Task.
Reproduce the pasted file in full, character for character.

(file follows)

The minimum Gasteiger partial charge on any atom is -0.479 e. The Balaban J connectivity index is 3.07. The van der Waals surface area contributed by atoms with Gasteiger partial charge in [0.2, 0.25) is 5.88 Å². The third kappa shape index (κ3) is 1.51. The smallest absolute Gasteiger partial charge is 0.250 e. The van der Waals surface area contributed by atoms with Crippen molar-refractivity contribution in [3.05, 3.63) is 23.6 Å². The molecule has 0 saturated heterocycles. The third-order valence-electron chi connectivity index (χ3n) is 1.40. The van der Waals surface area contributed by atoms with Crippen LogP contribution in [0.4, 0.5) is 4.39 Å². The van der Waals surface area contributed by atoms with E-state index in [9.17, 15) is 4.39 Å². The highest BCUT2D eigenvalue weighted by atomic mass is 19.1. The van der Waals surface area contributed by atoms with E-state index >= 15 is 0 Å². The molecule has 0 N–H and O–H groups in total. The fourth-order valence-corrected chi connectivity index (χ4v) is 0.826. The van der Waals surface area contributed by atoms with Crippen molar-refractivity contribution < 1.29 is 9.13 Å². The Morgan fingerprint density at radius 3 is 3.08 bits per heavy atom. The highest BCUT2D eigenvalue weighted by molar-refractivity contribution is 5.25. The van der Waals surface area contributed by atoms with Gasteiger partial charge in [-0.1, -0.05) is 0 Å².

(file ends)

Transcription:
The minimum Gasteiger partial charge on any atom is -0.479 e. The Balaban J connectivity index is 3.07. The van der Waals surface area contributed by atoms with Gasteiger partial charge in [0.2, 0.25) is 5.88 Å². The third kappa shape index (κ3) is 1.51. The smallest absolute Gasteiger partial charge is 0.250 e. The van der Waals surface area contributed by atoms with Crippen molar-refractivity contribution in [3.05, 3.63) is 23.6 Å². The molecule has 0 saturated heterocycles. The third-order valence-electron chi connectivity index (χ3n) is 1.40. The van der Waals surface area contributed by atoms with Crippen LogP contribution in [0.4, 0.5) is 4.39 Å². The van der Waals surface area contributed by atoms with E-state index in [9.17, 15) is 4.39 Å². The highest BCUT2D eigenvalue weighted by atomic mass is 19.1. The van der Waals surface area contributed by atoms with E-state index >= 15 is 0 Å². The molecule has 0 N–H and O–H groups in total. The fourth-order valence-corrected chi connectivity index (χ4v) is 0.826. The van der Waals surface area contributed by atoms with Crippen molar-refractivity contribution < 1.29 is 9.13 Å². The Morgan fingerprint density at radius 3 is 3.08 bits per heavy atom. The highest BCUT2D eigenvalue weighted by molar-refractivity contribution is 5.25. The van der Waals surface area contributed by atoms with Gasteiger partial charge in [-0.1, -0.05) is 0 Å².